CC Outtake: 1973 BMW 3.0 CSL & 1981 BMW M1 – Legends In Aspic

Here are a couple of BMWs you are unlikely to meet curbside, classic though they may be. We’re at the same Tokyo showroom where Jim Klein and I saw a lovely pair of Isettas and a 2002 Tii. Not far from the latter, in a small fenced-off area, were four BMWs that were obviously deemed more equal than others. Two of those were recent (a Z8 and an M3 CSL), but the other two exhibits were definitely post-worthy.

BMW made three world-class sports cars in the ‘70s. The 2002 Turbo is one, and the other two are here. The 1972-75 3.0 CSL was made for BMW to compete in the European Touring Car Championship, which it won in 1973 and every year from 1975 to 1979. These initially came with a 200 PS 3-litre 6-cyl., upped to 3.2 litres and 206 PS in 1973. The “L” stands for leicht (light), as these were made from thinner steel and aluminium panels, and had perspex windows, among other weight-saving features. A lean, mean Bavarian machine.

But to really take it to the next level, BMW had to start from scratch and develop their first mid-engined sports car. The M1 was created with Lamborghini’s help, though the Italian carmaker was going through a troubled period and couldn’t come through with chassis production as planned. The project went ahead regardless, with the chassis and GRP body panels made in Italy, hand-assembled and finished by Baur in Stuttgart, with the M88/1 engines (3.5 litre DOHC, 265 hp) coming from Munich. The Giugiaro design was radical and awe-inspiring, and the performance matched the looks.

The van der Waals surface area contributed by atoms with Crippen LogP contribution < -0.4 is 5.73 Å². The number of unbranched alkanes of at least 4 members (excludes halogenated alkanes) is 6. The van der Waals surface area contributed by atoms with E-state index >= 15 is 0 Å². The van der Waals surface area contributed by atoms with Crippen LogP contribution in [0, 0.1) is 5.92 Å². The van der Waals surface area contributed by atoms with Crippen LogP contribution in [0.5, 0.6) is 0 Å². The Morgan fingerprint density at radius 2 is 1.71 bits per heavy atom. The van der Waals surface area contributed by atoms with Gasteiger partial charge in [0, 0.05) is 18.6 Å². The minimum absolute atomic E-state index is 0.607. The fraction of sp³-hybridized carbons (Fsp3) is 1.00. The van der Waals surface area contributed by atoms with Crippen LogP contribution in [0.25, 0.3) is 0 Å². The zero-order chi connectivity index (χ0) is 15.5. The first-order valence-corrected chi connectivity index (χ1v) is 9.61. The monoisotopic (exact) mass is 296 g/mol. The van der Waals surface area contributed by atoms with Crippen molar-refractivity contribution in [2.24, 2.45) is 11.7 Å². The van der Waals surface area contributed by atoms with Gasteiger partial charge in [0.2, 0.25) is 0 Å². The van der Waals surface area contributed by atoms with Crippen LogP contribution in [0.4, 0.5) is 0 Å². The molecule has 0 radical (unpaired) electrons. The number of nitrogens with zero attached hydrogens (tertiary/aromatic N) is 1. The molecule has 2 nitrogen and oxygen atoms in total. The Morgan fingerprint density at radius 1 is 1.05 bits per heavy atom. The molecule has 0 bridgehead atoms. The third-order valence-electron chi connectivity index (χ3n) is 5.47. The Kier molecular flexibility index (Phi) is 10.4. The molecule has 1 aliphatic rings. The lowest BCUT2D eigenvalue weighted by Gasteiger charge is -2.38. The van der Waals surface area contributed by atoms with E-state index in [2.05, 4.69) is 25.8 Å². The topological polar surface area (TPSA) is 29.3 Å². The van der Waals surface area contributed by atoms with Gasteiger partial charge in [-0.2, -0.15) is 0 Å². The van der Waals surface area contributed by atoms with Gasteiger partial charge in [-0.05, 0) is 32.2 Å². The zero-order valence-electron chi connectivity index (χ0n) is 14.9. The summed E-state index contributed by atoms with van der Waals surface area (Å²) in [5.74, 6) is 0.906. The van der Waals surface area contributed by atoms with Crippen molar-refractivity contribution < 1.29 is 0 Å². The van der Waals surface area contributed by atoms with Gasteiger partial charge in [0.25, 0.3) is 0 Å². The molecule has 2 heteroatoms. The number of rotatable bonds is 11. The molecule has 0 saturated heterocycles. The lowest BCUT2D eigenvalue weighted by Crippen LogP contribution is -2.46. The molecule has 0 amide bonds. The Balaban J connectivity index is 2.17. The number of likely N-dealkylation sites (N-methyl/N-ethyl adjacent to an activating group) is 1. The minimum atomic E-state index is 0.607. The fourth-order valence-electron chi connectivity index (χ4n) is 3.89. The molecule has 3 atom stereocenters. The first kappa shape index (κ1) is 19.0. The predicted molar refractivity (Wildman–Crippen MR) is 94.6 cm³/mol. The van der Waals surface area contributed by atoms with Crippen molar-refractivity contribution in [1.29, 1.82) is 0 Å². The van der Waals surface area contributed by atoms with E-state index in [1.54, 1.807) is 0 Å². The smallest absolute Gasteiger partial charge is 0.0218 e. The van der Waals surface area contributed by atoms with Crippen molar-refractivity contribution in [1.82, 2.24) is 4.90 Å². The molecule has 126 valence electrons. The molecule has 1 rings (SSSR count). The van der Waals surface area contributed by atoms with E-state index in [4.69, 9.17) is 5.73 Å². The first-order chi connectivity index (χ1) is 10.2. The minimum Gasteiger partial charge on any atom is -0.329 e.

The Lambo connection is one of those random “Wait, what?” moments, like the Maserati-built Chrysler coupes or the prototype Porsche made for Studebaker. The M1 was a total vanity project – and I’m guessing it cost BMW a packet. Between 1978 and 1981, they sold 400 M1s and made another 50-odd for racing, and then closed the chapter on mid-engined cars for decades. By comparison, they sold three times as many 3.0 CSLs, which must have cost far less to develop. The automotive world would be a lot poorer without the M1, but BMW would have been a little richer. Good that they could afford it.